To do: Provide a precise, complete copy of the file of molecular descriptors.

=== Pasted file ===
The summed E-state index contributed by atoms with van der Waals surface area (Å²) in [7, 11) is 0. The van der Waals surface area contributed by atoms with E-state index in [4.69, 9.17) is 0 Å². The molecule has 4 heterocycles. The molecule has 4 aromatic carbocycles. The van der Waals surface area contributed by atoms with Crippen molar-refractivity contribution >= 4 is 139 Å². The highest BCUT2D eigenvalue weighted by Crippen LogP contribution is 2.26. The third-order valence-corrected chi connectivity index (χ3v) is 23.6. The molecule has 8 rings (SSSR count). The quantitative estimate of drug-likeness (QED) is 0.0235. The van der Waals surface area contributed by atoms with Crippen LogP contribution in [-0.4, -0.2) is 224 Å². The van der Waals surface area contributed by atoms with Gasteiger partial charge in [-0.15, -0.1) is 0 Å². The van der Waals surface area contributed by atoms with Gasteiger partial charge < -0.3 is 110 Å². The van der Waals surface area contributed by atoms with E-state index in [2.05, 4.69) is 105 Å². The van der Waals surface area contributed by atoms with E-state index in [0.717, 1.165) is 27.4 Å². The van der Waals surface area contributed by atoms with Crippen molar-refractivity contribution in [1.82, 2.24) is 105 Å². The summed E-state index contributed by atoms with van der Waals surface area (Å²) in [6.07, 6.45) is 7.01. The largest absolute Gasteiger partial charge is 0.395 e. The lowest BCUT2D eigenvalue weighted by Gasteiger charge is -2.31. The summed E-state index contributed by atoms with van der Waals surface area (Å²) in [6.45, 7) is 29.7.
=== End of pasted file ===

The summed E-state index contributed by atoms with van der Waals surface area (Å²) in [7, 11) is 0. The van der Waals surface area contributed by atoms with E-state index in [4.69, 9.17) is 0 Å². The molecule has 4 heterocycles. The molecule has 4 aromatic carbocycles. The van der Waals surface area contributed by atoms with Crippen molar-refractivity contribution >= 4 is 139 Å². The highest BCUT2D eigenvalue weighted by Crippen LogP contribution is 2.26. The third-order valence-corrected chi connectivity index (χ3v) is 23.6. The molecule has 8 rings (SSSR count). The quantitative estimate of drug-likeness (QED) is 0.0235. The van der Waals surface area contributed by atoms with Crippen LogP contribution in [-0.4, -0.2) is 224 Å². The van der Waals surface area contributed by atoms with Gasteiger partial charge in [-0.15, -0.1) is 0 Å². The van der Waals surface area contributed by atoms with Gasteiger partial charge < -0.3 is 110 Å². The van der Waals surface area contributed by atoms with E-state index in [2.05, 4.69) is 105 Å². The van der Waals surface area contributed by atoms with E-state index in [0.717, 1.165) is 27.4 Å². The van der Waals surface area contributed by atoms with Crippen molar-refractivity contribution in [1.82, 2.24) is 105 Å². The summed E-state index contributed by atoms with van der Waals surface area (Å²) in [6.07, 6.45) is 7.01. The largest absolute Gasteiger partial charge is 0.395 e. The lowest BCUT2D eigenvalue weighted by Gasteiger charge is -2.31. The summed E-state index contributed by atoms with van der Waals surface area (Å²) in [6.45, 7) is 29.7.